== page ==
12. Irving, L. M. (1990). Mirror images: Effects of the standard of beauty on the self-and body-esteem of women exhibiting varying levels of bulimic symptoms. Journal of Social and Clinical Psychology, 9, 230-242.Google Scholar
  13. Jourard, S. M., & Secord, P. F. (1955). Body-cathexis and personality. British Journal of Psychology, 46, 130-138.Google Scholar
  14. Katch, V. L., Campaigne, B., Freedson, P., Sayd, S., Katch, F. L., & Behnke, A. R. (1980). Contribution of breast volume and weight to body fat distribution in females. American Journal of Physical Anthropology, 53, 93-100.Google Scholar
  15. Kenrick, D. T., & Gutierres, S. E. (1980). Contrast effects and judgments of physical attractiveness: When beauty becomes a social problem. Journal of Personality and Social Psychology, 38, 131-140.Google Scholar
  16. Koff, E., & Benavage, A. (1998). Breast size perception and satisfaction, body image, and psychological functioning in Caucasian and Asian American college women. Sex Roles, 38, 655-673.Google Scholar
  17. McCreary, D. R., & Sadava, S. W. (1999). Television viewing and self-perceived health, weight, and physical fitness: Evidence for the cultivation hypothesis. Journal of Applied Social Psychology, 29, 2342-2361.Google Scholar
  18. Sherwood, L. (1993). Human physiology: From cells to systems. St. Paul, MN: West Publishing.Google Scholar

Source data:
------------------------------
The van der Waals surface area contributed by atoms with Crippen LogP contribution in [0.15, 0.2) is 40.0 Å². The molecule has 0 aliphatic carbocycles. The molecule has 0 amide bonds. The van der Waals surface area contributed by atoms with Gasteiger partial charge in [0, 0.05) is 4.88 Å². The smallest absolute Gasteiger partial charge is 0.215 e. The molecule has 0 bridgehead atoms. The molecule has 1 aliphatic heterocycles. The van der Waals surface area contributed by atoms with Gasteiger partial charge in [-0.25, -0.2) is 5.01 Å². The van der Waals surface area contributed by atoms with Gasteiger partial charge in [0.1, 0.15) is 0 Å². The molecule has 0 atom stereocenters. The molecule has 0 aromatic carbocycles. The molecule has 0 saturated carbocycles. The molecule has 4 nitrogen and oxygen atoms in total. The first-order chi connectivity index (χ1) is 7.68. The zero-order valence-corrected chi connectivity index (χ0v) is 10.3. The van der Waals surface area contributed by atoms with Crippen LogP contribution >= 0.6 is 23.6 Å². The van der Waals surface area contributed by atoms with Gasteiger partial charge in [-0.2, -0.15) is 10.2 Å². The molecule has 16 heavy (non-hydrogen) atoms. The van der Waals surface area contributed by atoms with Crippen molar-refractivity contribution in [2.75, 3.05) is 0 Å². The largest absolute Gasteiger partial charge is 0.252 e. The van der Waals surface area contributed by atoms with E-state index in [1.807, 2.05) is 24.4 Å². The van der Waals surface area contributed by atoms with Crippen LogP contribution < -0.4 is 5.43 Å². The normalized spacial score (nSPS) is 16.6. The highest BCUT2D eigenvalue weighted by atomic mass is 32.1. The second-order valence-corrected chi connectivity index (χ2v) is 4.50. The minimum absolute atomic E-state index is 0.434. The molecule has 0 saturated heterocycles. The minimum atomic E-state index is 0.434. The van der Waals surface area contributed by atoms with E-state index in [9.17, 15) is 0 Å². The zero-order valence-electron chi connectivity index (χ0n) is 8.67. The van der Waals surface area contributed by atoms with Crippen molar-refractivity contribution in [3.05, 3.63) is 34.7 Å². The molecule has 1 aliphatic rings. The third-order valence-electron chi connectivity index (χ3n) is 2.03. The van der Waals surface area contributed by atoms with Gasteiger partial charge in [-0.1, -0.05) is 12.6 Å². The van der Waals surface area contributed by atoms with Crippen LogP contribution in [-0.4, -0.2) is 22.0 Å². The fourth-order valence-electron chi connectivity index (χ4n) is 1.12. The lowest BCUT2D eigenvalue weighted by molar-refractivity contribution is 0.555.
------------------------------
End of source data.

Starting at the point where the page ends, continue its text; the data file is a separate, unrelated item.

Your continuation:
19. Silverstein, B., Perdue, L., Peterson, B., & Kelly, E. (1986). The role of the mass media in promoting a thin standard of attractiveness for women. Sex Roles, 14, 519-532.Google Scholar
  20. Silverstein, B., Perdue, L., Peterson, B., Vogel, L., & Fantini, R. (1986). Possible causes of the thin standard of bodily attractiveness for women. International Journal of Eating Disorders, 5, 907-916.Google Scholar
  21. Spitzer, B. L., Henderson, K. A., & Zivian, M. T. (1999). Gender differences in population versus media body sizes: A comparison over four decades. Sex Roles, 40, 545-565.Google Scholar
  22. Stice, E., Schupak-Neuberg, E., Shaw, H. E., & Stein, R. I. (1994). Relation of media exposure to eating disorder symptomatology: An examination of mediating mechanisms. Journal of Abnormal Psychology, 103, 836-840.Google Scholar
  23. Stice, E., & Shaw, H. E. (1994). Adverse effects of the media portrayed thin-ideal on women and in kages to bulmic symptomatology. Journal of Social and Clinical Psychology, 13, 288-308.Google Scholar
  24. Stunkard, A. J., Sorensen, T. I., & Schulsinger, F. (1983). Use of the Danish Adoption Register for the study of obesity and thinness. In S. Kety (Ed.), The genetics of neurological and psychiatric disorders (pp. 115-120). New York: Raven.Google Scholar
  25. Turner, S. L., Hamilton, H., Jacobs, M., Angood, L. M., & Dwyer, D. H. (1997). The influence of fashion magazines on the body image satisfaction of college women: An exploratory analysis. Adolescence, 32, 603-614.Google Scholar
  26. Wiseman, C. V., Gray, J. J., Mosimann, J. E., & Ahrens, A. H. (1992). Cultural expectations of thinness in women: An update. International Journal of Eating Disorders, 11, 85-89.Google Scholar

Copyright information

© Plenum Publishing Corporation 2003

Authors and Affiliations

  1. 1.Department of Speech CommunicationUniversity of IllinoisUrbana

Personalised recommendations